Most Recent Articles In Fashion Features
Latest Fashion Features Articles
- New York Fashion Week Events
- 3.1 Phillip Lim: 10 Years Later
- SCAD to Unveil Fashion Museum in Atlanta
More Articles By
Eight years after launching her line, Koi Suwannagate is taking the next step. Today, the Los Angeles-based Thai designer launches her first secondary line, Lawan, in collaboration with Anthropologie. And while that particular partnership has been months in the making, Suwannagate has been contemplating this next move for nearly two years — ever since she was named a finalist for the CFDA/Vogue Fashion Fund in 2007. “I wanted to be partners with someone,” says Suwannagate, “and take the company to the next level.”
This story first appeared in the December 1, 2009 issue of WWD. Subscribe Today.
At the time, Suwannagate discussed a possible partnership with American Apparel chief executive officer Dov Charney; the two, she explains, are longtime friends. (The infamous exec, in fact, was present at her recent spring show and took home her oversize presentation props for use in his retail stores.) While that collaboration ultimately didn’t pan out — “He had so much on his plate,” she tactfully remarks — Suwannagate is optimistic about the Anthropologie pairing. “What I do is handcrafted and I wanted to keep that aesthetic with the new line,” she explains. “Anthropologie is perfect — when you go in the store, you’re going into this crafty world.”
Lawan, named after the Thai word for “beautiful,” retails from $228 to $298 and features four styles for its debut: two cardigans, a gown and a sleeveless top, all embellished with Suwannagate’s trademark hand-sculpted appliqués.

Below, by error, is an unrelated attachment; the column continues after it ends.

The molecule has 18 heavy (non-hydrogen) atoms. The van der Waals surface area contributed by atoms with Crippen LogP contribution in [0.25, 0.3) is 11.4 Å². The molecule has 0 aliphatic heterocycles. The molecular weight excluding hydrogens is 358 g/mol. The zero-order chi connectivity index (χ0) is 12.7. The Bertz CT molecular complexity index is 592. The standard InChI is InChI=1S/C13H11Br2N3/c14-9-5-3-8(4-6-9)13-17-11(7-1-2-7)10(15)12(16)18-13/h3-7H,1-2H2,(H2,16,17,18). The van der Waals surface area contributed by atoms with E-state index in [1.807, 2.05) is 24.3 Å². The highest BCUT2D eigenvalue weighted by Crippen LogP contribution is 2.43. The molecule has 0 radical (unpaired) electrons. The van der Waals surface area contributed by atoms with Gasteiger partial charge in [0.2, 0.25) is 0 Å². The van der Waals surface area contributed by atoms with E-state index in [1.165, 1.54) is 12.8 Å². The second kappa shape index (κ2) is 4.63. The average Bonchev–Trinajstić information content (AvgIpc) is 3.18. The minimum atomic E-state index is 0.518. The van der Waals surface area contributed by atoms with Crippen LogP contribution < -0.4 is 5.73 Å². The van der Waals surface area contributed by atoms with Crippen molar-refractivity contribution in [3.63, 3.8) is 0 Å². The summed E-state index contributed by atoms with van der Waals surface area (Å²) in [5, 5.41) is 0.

“I think it’s a good outlet for reaching out to my other clients who are more price-conscious. There’s a need for this,” she says, citing high-street knockoffs of her designs.
The ongoing Anthropologie collaboration, however, isn’t Suwannagate’s only new project. She’s also launching a gift collection for the holiday season, exclusive to her Web site. “I wanted to do something fresh that [customers] can see now, buy now, wear now,” says Suwannagate. “[The designs] are one-off pieces. Customers always feel like they can wait and buy stuff on sale. I wanted to change that a bit. This is a onetime offer.” The collection, made from recycled and vintage cashmere, retails from $2,600 for a beaded cardigan to $220 for gloves. Also featured in the lineup are throws, brooches, beanies, men’s sweaters and evening bags, including one whimsical version in the shape of a pineapple. “Everything [with the economy] has been so depressing,” adds Suwannagate. “I wanted to make something fun [people can] enjoy for the holidays.”